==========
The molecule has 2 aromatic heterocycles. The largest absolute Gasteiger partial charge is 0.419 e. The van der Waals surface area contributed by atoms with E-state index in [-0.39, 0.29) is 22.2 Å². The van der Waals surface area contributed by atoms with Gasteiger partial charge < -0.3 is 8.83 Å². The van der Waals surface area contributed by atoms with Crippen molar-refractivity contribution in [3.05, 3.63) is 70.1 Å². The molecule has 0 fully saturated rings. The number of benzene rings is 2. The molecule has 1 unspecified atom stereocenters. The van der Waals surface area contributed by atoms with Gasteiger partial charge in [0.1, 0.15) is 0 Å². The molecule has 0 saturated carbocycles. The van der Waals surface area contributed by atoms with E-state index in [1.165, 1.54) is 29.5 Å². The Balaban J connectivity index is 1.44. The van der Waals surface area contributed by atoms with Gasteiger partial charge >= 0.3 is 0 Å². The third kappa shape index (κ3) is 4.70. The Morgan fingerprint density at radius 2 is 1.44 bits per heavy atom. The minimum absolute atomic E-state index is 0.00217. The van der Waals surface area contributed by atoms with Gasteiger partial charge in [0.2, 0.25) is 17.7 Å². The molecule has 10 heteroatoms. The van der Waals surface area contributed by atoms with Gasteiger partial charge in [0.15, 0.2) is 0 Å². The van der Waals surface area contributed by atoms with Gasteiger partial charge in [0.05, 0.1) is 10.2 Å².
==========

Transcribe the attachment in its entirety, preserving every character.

The molecule has 2 aromatic heterocycles. The largest absolute Gasteiger partial charge is 0.419 e. The van der Waals surface area contributed by atoms with E-state index in [-0.39, 0.29) is 22.2 Å². The van der Waals surface area contributed by atoms with Gasteiger partial charge < -0.3 is 8.83 Å². The van der Waals surface area contributed by atoms with Crippen molar-refractivity contribution in [3.05, 3.63) is 70.1 Å². The molecule has 0 fully saturated rings. The number of benzene rings is 2. The molecule has 1 unspecified atom stereocenters. The van der Waals surface area contributed by atoms with Gasteiger partial charge in [0.1, 0.15) is 0 Å². The molecule has 0 saturated carbocycles. The van der Waals surface area contributed by atoms with E-state index in [1.165, 1.54) is 29.5 Å². The Balaban J connectivity index is 1.44. The van der Waals surface area contributed by atoms with Gasteiger partial charge >= 0.3 is 0 Å². The third kappa shape index (κ3) is 4.70. The Morgan fingerprint density at radius 2 is 1.44 bits per heavy atom. The minimum absolute atomic E-state index is 0.00217. The van der Waals surface area contributed by atoms with Gasteiger partial charge in [0.2, 0.25) is 17.7 Å². The molecule has 10 heteroatoms. The van der Waals surface area contributed by atoms with Gasteiger partial charge in [0.15, 0.2) is 0 Å². The van der Waals surface area contributed by atoms with Gasteiger partial charge in [0.05, 0.1) is 10.2 Å².